One of the most important things to remember about guest blogging is that each site has its own rules and guidelines on the type of material it wants. A couple years ago I approached a major publication about doing some guest interviews for them. They declined, as they limited interviews to their staffers because some guest bloggers had used the interviews to promote clients. (My first interview suggestion was a principal at another agency, so clearly that conflict wasn’t the case for me, but the major publication stuck to its rule.) I then approached a major blog and learned the editor had just been talking about wanting to run more interviews. The result was a series of interviews with prominent sales and marketing leaders that I later collected into an eBook.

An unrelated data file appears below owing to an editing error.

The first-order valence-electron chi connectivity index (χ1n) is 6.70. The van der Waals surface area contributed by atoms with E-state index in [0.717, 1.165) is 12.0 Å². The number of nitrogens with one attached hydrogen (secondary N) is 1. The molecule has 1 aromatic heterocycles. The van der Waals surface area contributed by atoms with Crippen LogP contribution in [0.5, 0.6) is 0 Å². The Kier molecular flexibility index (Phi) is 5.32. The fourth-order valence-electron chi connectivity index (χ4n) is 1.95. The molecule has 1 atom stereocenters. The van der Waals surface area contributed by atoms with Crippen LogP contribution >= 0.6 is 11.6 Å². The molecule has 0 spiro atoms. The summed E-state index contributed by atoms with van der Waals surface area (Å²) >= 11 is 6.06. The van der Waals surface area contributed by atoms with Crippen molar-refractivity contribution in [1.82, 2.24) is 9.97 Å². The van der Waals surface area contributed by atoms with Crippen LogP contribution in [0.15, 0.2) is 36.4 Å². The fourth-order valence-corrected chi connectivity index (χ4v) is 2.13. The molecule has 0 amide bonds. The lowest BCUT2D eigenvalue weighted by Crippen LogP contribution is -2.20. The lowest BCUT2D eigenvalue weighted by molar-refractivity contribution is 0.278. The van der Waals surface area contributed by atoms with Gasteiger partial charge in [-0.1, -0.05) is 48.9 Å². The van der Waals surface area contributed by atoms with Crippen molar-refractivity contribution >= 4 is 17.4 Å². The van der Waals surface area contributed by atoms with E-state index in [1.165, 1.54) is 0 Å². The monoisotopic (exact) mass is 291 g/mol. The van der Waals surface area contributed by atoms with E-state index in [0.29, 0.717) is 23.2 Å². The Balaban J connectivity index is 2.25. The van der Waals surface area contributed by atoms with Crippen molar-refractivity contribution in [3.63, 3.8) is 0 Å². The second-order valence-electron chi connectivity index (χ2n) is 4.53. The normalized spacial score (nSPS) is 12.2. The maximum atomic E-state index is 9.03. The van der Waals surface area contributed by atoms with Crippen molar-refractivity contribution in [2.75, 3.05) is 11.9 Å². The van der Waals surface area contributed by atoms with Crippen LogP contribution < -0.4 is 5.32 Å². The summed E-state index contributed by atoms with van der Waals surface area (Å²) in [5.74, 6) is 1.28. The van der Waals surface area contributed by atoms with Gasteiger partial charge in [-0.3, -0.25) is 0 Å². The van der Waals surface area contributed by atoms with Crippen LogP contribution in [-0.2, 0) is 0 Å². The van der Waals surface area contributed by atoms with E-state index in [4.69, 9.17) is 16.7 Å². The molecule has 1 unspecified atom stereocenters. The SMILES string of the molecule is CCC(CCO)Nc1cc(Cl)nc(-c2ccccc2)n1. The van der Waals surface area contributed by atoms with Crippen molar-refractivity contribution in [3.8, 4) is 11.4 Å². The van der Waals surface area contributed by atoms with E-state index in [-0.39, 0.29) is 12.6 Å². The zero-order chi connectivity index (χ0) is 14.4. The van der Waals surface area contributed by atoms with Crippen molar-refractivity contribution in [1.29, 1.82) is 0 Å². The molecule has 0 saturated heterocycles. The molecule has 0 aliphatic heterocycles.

2. Getting links from authoritative sites is a great way to raise a domain’s search ranking
Upon starting a new company last April I had a search problem. After considering many names, I settled on “revenue + associates.” The name succinctly communicates my focus on helping companies generate more revenue and using a wide range of experienced marketing and sales partners to achieve that end. It’s a lot more memorable than something like Gudema & Associates. At virtually every event I attended, someone, usually fairly senior, would point to my name tag and say, “Revenue and associates! I like that name!” I knew I had made the right choice.
But Google reads my company name as “revenue” and “associates” and that search delivers over 95 million results. My site wasn’t at or close to the top. People who searched for my company by name were unlikely to find me.